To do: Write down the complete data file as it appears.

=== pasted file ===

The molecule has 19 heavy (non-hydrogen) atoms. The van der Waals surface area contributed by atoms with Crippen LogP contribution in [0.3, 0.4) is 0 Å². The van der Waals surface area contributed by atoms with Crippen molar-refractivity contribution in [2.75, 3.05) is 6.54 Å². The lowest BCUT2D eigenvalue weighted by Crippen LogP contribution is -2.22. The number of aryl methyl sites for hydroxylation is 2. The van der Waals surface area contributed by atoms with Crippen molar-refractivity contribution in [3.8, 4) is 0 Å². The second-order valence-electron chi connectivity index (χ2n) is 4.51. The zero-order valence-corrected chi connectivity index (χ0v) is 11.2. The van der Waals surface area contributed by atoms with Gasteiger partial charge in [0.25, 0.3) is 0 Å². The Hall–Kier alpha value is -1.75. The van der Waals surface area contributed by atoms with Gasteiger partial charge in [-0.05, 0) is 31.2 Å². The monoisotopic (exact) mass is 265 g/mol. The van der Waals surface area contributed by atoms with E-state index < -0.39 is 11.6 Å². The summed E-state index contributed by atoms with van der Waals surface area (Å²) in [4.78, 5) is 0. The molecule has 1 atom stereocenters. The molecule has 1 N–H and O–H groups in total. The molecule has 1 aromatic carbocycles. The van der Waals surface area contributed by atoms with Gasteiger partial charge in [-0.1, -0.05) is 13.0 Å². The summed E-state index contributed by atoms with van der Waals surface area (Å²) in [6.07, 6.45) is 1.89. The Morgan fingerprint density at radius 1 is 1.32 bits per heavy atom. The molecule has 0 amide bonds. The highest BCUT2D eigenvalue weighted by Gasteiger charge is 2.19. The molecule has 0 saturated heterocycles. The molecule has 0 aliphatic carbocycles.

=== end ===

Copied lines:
The molecule has 19 heavy (non-hydrogen) atoms. The van der Waals surface area contributed by atoms with Crippen LogP contribution in [0.3, 0.4) is 0 Å². The van der Waals surface area contributed by atoms with Crippen molar-refractivity contribution in [2.75, 3.05) is 6.54 Å². The lowest BCUT2D eigenvalue weighted by Crippen LogP contribution is -2.22. The number of aryl methyl sites for hydroxylation is 2. The van der Waals surface area contributed by atoms with Crippen molar-refractivity contribution in [3.8, 4) is 0 Å². The second-order valence-electron chi connectivity index (χ2n) is 4.51. The zero-order valence-corrected chi connectivity index (χ0v) is 11.2. The van der Waals surface area contributed by atoms with Gasteiger partial charge in [0.25, 0.3) is 0 Å². The Hall–Kier alpha value is -1.75. The van der Waals surface area contributed by atoms with Gasteiger partial charge in [-0.05, 0) is 31.2 Å². The monoisotopic (exact) mass is 265 g/mol. The van der Waals surface area contributed by atoms with E-state index < -0.39 is 11.6 Å². The summed E-state index contributed by atoms with van der Waals surface area (Å²) in [4.78, 5) is 0. The molecule has 1 atom stereocenters. The molecule has 1 N–H and O–H groups in total. The molecule has 1 aromatic carbocycles. The van der Waals surface area contributed by atoms with Gasteiger partial charge in [-0.1, -0.05) is 13.0 Å². The summed E-state index contributed by atoms with van der Waals surface area (Å²) in [6.07, 6.45) is 1.89. The Morgan fingerprint density at radius 1 is 1.32 bits per heavy atom. The molecule has 0 amide bonds. The highest BCUT2D eigenvalue weighted by Gasteiger charge is 2.19. The molecule has 0 saturated heterocycles. The molecule has 0 aliphatic carbocycles.